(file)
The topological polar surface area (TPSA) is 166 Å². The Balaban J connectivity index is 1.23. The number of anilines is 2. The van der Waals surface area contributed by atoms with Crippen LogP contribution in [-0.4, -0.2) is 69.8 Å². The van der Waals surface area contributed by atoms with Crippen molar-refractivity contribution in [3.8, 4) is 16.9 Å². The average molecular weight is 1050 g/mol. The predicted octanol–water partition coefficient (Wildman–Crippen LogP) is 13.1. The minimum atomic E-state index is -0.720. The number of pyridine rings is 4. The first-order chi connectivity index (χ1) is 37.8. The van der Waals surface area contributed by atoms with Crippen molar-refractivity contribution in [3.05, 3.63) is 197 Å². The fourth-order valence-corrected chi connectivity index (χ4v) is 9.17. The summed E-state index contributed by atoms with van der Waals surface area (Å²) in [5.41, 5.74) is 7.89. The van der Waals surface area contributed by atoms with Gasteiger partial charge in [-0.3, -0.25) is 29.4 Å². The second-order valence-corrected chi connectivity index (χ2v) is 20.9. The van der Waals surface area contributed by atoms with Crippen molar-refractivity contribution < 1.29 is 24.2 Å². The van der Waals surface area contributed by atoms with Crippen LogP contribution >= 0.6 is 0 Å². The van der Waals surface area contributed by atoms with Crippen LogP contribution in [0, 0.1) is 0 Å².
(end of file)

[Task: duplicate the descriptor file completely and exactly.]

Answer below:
The topological polar surface area (TPSA) is 166 Å². The Balaban J connectivity index is 1.23. The number of anilines is 2. The van der Waals surface area contributed by atoms with Crippen LogP contribution in [-0.4, -0.2) is 69.8 Å². The van der Waals surface area contributed by atoms with Crippen molar-refractivity contribution in [3.8, 4) is 16.9 Å². The average molecular weight is 1050 g/mol. The predicted octanol–water partition coefficient (Wildman–Crippen LogP) is 13.1. The minimum atomic E-state index is -0.720. The number of pyridine rings is 4. The first-order chi connectivity index (χ1) is 37.8. The van der Waals surface area contributed by atoms with Crippen molar-refractivity contribution in [3.05, 3.63) is 197 Å². The fourth-order valence-corrected chi connectivity index (χ4v) is 9.17. The summed E-state index contributed by atoms with van der Waals surface area (Å²) in [5.41, 5.74) is 7.89. The van der Waals surface area contributed by atoms with Gasteiger partial charge in [-0.3, -0.25) is 29.4 Å². The second-order valence-corrected chi connectivity index (χ2v) is 20.9. The van der Waals surface area contributed by atoms with Crippen molar-refractivity contribution < 1.29 is 24.2 Å². The van der Waals surface area contributed by atoms with Crippen LogP contribution >= 0.6 is 0 Å². The van der Waals surface area contributed by atoms with Crippen LogP contribution in [0, 0.1) is 0 Å².